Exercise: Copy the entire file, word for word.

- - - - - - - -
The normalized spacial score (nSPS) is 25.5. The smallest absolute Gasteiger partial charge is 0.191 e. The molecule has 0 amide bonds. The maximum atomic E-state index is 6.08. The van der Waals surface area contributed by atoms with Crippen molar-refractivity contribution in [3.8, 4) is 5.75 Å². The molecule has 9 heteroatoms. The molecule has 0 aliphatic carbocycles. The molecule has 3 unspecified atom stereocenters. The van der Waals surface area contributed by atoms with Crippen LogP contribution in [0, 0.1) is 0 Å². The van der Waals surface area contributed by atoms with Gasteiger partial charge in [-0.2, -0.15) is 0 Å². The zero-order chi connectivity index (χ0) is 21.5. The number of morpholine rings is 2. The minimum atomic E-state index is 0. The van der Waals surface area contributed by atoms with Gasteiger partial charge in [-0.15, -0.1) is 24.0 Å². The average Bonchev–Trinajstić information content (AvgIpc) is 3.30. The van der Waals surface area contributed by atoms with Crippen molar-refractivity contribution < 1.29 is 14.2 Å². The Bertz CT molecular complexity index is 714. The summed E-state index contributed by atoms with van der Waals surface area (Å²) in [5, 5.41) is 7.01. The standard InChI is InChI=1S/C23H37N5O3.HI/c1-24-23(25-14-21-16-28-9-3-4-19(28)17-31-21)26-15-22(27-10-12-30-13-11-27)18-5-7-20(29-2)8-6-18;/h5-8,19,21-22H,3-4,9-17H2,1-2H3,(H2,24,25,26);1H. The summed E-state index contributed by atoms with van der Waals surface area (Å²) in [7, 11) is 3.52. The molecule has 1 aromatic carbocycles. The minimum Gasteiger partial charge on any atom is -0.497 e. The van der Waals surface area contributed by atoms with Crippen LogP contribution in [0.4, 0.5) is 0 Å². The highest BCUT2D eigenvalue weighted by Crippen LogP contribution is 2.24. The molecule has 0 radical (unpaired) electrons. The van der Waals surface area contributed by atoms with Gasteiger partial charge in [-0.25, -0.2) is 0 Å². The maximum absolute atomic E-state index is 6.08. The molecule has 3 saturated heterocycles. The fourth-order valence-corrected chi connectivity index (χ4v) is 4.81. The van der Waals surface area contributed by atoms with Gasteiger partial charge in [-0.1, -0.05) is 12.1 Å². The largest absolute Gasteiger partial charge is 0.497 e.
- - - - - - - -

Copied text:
The normalized spacial score (nSPS) is 25.5. The smallest absolute Gasteiger partial charge is 0.191 e. The molecule has 0 amide bonds. The maximum atomic E-state index is 6.08. The van der Waals surface area contributed by atoms with Crippen molar-refractivity contribution in [3.8, 4) is 5.75 Å². The molecule has 9 heteroatoms. The molecule has 0 aliphatic carbocycles. The molecule has 3 unspecified atom stereocenters. The van der Waals surface area contributed by atoms with Crippen LogP contribution in [0, 0.1) is 0 Å². The van der Waals surface area contributed by atoms with Gasteiger partial charge in [-0.2, -0.15) is 0 Å². The zero-order chi connectivity index (χ0) is 21.5. The number of morpholine rings is 2. The minimum atomic E-state index is 0. The van der Waals surface area contributed by atoms with Gasteiger partial charge in [-0.15, -0.1) is 24.0 Å². The average Bonchev–Trinajstić information content (AvgIpc) is 3.30. The van der Waals surface area contributed by atoms with Crippen molar-refractivity contribution < 1.29 is 14.2 Å². The Bertz CT molecular complexity index is 714. The summed E-state index contributed by atoms with van der Waals surface area (Å²) in [5, 5.41) is 7.01. The standard InChI is InChI=1S/C23H37N5O3.HI/c1-24-23(25-14-21-16-28-9-3-4-19(28)17-31-21)26-15-22(27-10-12-30-13-11-27)18-5-7-20(29-2)8-6-18;/h5-8,19,21-22H,3-4,9-17H2,1-2H3,(H2,24,25,26);1H. The summed E-state index contributed by atoms with van der Waals surface area (Å²) in [7, 11) is 3.52. The molecule has 1 aromatic carbocycles. The minimum Gasteiger partial charge on any atom is -0.497 e. The van der Waals surface area contributed by atoms with Crippen LogP contribution in [0.4, 0.5) is 0 Å². The highest BCUT2D eigenvalue weighted by Crippen LogP contribution is 2.24. The molecule has 0 radical (unpaired) electrons. The van der Waals surface area contributed by atoms with Gasteiger partial charge in [-0.25, -0.2) is 0 Å². The maximum absolute atomic E-state index is 6.08. The molecule has 3 saturated heterocycles. The fourth-order valence-corrected chi connectivity index (χ4v) is 4.81. The van der Waals surface area contributed by atoms with Gasteiger partial charge in [-0.1, -0.05) is 12.1 Å². The largest absolute Gasteiger partial charge is 0.497 e.